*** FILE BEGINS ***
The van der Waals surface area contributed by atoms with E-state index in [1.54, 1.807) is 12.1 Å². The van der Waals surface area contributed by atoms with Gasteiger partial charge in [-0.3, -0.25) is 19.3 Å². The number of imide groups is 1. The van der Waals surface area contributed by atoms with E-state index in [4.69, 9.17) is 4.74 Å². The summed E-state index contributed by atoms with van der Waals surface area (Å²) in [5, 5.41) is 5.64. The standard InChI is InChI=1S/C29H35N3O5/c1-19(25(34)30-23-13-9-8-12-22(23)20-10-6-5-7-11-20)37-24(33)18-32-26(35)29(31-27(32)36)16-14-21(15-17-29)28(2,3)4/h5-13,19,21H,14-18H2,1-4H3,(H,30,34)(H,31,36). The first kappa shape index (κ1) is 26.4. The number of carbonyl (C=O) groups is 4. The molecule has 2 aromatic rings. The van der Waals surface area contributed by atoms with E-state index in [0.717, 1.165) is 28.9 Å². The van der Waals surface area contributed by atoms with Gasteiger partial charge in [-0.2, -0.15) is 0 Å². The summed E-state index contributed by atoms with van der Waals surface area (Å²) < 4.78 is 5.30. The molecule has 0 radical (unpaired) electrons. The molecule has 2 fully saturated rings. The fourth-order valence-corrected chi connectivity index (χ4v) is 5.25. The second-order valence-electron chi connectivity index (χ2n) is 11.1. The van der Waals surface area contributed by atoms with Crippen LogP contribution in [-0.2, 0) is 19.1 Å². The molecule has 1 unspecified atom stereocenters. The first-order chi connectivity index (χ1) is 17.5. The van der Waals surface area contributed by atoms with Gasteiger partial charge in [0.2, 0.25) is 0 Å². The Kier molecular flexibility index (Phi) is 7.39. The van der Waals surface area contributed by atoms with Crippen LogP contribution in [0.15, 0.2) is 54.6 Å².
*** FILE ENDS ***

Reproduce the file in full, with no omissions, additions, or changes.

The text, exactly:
The van der Waals surface area contributed by atoms with E-state index in [1.54, 1.807) is 12.1 Å². The van der Waals surface area contributed by atoms with Gasteiger partial charge in [-0.3, -0.25) is 19.3 Å². The number of imide groups is 1. The van der Waals surface area contributed by atoms with E-state index in [4.69, 9.17) is 4.74 Å². The summed E-state index contributed by atoms with van der Waals surface area (Å²) in [5, 5.41) is 5.64. The standard InChI is InChI=1S/C29H35N3O5/c1-19(25(34)30-23-13-9-8-12-22(23)20-10-6-5-7-11-20)37-24(33)18-32-26(35)29(31-27(32)36)16-14-21(15-17-29)28(2,3)4/h5-13,19,21H,14-18H2,1-4H3,(H,30,34)(H,31,36). The first kappa shape index (κ1) is 26.4. The number of carbonyl (C=O) groups is 4. The molecule has 2 aromatic rings. The van der Waals surface area contributed by atoms with E-state index in [0.717, 1.165) is 28.9 Å². The van der Waals surface area contributed by atoms with Gasteiger partial charge in [-0.2, -0.15) is 0 Å². The summed E-state index contributed by atoms with van der Waals surface area (Å²) < 4.78 is 5.30. The molecule has 0 radical (unpaired) electrons. The molecule has 2 fully saturated rings. The fourth-order valence-corrected chi connectivity index (χ4v) is 5.25. The second-order valence-electron chi connectivity index (χ2n) is 11.1. The van der Waals surface area contributed by atoms with Crippen LogP contribution in [-0.2, 0) is 19.1 Å². The molecule has 1 unspecified atom stereocenters. The first-order chi connectivity index (χ1) is 17.5. The van der Waals surface area contributed by atoms with Gasteiger partial charge in [0.2, 0.25) is 0 Å². The Kier molecular flexibility index (Phi) is 7.39. The van der Waals surface area contributed by atoms with Crippen LogP contribution in [0.15, 0.2) is 54.6 Å².